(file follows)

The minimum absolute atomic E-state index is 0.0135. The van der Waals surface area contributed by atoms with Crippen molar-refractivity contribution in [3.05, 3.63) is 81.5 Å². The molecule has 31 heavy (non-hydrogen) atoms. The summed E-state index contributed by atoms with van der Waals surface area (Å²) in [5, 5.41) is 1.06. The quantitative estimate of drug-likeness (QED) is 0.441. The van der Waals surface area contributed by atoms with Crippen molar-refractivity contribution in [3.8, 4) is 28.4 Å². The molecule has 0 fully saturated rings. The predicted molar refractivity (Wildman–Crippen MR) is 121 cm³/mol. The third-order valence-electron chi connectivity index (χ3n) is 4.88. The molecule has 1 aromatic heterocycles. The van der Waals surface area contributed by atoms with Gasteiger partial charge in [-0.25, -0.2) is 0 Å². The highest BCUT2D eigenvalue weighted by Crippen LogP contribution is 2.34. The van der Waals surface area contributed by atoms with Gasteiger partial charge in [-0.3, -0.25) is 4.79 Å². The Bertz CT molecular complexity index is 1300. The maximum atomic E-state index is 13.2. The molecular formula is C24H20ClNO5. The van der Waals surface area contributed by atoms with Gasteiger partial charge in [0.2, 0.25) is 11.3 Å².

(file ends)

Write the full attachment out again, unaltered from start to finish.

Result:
The minimum absolute atomic E-state index is 0.0135. The van der Waals surface area contributed by atoms with Crippen molar-refractivity contribution in [3.05, 3.63) is 81.5 Å². The molecule has 31 heavy (non-hydrogen) atoms. The summed E-state index contributed by atoms with van der Waals surface area (Å²) in [5, 5.41) is 1.06. The quantitative estimate of drug-likeness (QED) is 0.441. The van der Waals surface area contributed by atoms with Crippen molar-refractivity contribution in [3.8, 4) is 28.4 Å². The molecule has 0 fully saturated rings. The predicted molar refractivity (Wildman–Crippen MR) is 121 cm³/mol. The third-order valence-electron chi connectivity index (χ3n) is 4.88. The molecule has 1 aromatic heterocycles. The van der Waals surface area contributed by atoms with Gasteiger partial charge in [-0.25, -0.2) is 0 Å². The highest BCUT2D eigenvalue weighted by Crippen LogP contribution is 2.34. The van der Waals surface area contributed by atoms with Gasteiger partial charge in [-0.3, -0.25) is 4.79 Å². The Bertz CT molecular complexity index is 1300. The maximum atomic E-state index is 13.2. The molecular formula is C24H20ClNO5. The van der Waals surface area contributed by atoms with Gasteiger partial charge in [0.2, 0.25) is 11.3 Å².